Some Pom owners like to get their dog trimmed every once in awhile to keep them looking at their best. You can bathe your Pomeranian as frequently as you would like, as long as you are using a mild shampoo. Lastly, it is especially important to brush your Pomeranian’s teeth twice a week, due to the fact that they are prone to dental problems.
Are Pomeranians Good With Kids?
Although Pomeranians are very social, it is usually not recommended that they live with young children. Many times, young children don’t understand how fragile Poms are and can accidentally give them injuries. If you have a Pomeranian and a child, watch their interactions to ensure they are being careful.
Common Health Issues of Pomeranians
- Bronchitis: Bronchitis is often found in toy breeds and affects the small airways in the respiratory system, called bronchi, that are responsible for transporting oxygen through the dog’s airways. Bronchitis occurs when the bronchi become inflamed and filled with secretions. The fluid and inflammation can make it extremely difficult for your dog to breath. Symptoms of bronchitis include coughing, wheezing, vomiting, and loss of consciousness.
- Collapsed Trachea: Collapsed trachea is a condition where the trachea collapses easily and can be the result of your dog pulling too hard on the leash. This is an issue with Pomeranians because they are often so excited to meet new people and see new things that they pull on the leash until they make choking noises. It is crucial to leash train your Pom puppy to prevent this from happening. Your dog may have a collapsed trachea if he is coughing loudly, and it sounds almost like a goose honking. A collapsed trachea can be treated medically or surgically.
- Dental Problems: Pomeranians are prone to gum problems and have a history of early tooth loss. Brush your Pom’s teeth frequently to prevent any dental conditions they may develop.
- Epilepsy: Unfortunately, Pomeranians are prone to epilepsy. For some dogs, epilepsy is a lifelong disease. When your dog has a seizure, it is important to make an appointment with your vet to figure out the cause, as the treatment for epilepsy is dependent on what is causing it. Signs your dog is having a seizure include collapsing, paddling his legs, and frenzied barking or whining.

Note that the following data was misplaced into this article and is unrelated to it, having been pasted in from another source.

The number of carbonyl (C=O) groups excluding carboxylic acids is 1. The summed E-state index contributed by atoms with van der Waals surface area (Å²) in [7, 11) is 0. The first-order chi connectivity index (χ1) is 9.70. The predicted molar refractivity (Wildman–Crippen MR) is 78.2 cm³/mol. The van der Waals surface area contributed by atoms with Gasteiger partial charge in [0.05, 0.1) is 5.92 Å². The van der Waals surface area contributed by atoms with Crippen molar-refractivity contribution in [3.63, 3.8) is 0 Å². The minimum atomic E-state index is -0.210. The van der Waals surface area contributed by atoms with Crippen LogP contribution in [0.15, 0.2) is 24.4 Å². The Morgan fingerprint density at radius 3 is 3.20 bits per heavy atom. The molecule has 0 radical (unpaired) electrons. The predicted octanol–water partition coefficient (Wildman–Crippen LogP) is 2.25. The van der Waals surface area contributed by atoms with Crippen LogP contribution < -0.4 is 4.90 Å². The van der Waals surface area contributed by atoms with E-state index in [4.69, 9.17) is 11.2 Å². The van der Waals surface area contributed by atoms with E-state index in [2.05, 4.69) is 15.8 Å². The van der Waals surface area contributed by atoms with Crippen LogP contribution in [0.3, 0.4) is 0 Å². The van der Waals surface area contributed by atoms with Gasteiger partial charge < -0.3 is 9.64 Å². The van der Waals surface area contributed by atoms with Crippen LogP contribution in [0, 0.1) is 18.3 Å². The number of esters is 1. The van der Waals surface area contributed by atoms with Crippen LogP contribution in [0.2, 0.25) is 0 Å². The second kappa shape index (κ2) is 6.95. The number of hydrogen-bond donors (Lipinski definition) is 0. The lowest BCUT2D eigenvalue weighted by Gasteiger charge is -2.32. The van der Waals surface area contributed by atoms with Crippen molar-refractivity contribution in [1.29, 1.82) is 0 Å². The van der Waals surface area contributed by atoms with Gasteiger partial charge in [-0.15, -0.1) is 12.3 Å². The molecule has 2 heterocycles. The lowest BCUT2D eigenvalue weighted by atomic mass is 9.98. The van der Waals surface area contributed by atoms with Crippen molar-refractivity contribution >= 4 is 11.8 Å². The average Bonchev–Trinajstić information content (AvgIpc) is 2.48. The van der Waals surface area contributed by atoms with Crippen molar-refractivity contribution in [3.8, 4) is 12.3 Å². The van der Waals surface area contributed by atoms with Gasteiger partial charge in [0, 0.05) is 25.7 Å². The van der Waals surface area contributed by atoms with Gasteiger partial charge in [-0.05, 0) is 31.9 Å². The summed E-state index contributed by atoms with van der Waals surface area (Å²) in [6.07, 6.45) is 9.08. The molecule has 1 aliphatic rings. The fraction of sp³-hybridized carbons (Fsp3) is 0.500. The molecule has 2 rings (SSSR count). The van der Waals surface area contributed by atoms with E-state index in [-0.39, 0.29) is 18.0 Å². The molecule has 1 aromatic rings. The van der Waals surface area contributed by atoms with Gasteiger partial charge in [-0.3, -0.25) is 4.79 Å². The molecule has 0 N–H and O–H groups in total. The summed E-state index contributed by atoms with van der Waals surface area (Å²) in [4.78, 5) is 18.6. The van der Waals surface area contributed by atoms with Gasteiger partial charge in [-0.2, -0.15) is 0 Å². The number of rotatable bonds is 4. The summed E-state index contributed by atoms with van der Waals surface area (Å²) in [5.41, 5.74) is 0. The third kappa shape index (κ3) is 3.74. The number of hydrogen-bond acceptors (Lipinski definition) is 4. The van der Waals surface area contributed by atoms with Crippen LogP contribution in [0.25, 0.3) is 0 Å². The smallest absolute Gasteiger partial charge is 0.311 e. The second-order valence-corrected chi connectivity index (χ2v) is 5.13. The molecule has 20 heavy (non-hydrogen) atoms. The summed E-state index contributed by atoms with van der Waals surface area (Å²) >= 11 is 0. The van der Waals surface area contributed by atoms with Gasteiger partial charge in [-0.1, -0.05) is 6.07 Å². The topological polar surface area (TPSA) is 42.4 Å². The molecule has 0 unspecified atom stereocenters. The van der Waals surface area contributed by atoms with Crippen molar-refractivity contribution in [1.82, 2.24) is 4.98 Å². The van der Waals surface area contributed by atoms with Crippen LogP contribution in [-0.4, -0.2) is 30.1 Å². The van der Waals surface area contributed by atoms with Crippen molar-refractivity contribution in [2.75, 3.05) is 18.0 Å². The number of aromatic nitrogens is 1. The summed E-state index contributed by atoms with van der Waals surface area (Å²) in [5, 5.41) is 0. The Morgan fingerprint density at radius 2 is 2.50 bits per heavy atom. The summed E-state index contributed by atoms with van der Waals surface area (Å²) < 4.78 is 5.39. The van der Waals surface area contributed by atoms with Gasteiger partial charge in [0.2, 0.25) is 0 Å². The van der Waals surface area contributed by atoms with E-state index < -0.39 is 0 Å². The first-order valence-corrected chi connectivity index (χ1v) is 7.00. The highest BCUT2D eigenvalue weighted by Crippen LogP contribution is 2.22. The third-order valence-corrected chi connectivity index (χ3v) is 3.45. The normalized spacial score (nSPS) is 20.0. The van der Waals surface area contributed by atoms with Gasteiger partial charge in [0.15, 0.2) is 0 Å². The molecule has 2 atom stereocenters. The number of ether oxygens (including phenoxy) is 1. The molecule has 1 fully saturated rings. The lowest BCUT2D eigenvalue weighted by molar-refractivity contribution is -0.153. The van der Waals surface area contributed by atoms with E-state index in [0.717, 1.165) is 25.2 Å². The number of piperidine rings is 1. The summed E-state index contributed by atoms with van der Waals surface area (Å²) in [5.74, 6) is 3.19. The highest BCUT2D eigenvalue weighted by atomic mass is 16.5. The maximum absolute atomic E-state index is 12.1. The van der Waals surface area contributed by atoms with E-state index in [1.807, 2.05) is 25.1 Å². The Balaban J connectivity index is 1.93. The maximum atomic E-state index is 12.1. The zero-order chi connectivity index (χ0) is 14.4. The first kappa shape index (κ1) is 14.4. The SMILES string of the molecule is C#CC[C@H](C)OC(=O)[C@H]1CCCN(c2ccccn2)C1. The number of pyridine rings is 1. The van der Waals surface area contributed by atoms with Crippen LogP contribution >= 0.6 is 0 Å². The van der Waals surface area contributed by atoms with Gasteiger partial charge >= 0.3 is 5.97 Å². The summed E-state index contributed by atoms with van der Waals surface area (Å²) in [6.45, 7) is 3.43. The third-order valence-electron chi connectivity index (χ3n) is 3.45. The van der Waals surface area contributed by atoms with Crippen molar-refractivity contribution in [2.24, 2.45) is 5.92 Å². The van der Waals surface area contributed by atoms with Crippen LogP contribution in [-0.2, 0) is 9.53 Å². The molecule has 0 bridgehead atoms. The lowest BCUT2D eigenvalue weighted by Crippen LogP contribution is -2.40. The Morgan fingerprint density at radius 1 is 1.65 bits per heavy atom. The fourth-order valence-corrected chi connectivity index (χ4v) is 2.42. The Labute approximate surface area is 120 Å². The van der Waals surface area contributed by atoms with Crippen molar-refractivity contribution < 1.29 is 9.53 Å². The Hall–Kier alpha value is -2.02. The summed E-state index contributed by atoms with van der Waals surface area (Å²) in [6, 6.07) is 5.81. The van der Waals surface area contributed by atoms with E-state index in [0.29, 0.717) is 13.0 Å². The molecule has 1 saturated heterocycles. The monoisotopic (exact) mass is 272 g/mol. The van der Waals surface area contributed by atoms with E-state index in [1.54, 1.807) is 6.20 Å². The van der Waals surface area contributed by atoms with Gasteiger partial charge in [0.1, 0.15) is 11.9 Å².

- Eye Problems: Pomeranians can suffer from a variety of eye problems including cataracts, dry eye, and tear duct issues. If you suspect something is wrong with your Pom’s eyes, take him to the vet, as some of these complications can cause blindness.
- Legg-Perthes Disease: Legg-Perthes Disease is very common in toy breeds. This disease occurs when blood flow to the head of the femur is decreased, and the head of the femur that connects to the pelvis starts to disintegrate. If your puppy has this disease, it will develop within 4-6 months of age. Signs your puppy has Legg-Perthes Disease include limping and atrophy of the leg. He will need surgery, and it is essential that you find an experienced vet. The vet will cut off the diseased femur, and the remaining scar tissue will act as a replacement.
- Patellar Luxation: Patellar Luxation occurs when the kneecap is dislocated from its normal position in the groove of the thigh bone. The only time the kneecap is placed back into its normal position is when their leg is relaxed and lengthened. Dogs generally do not feel pain when the kneecap is not in position, but they do feel pain when the kneecap slips out of place, grinding on their thigh bone. Unfortunately, treatments for this condition are not extremely effective, and patellar luxation will cause your dog pain later in life. Separation Anxiety: Due to their love of human interaction, Pomeranians often suffer from separation anxiety. Your Pomeranian may have separation anxiety if he barks endlessly, chews on furniture, or tries to escape once you leave.
National Breed Website: American Pomeranian Club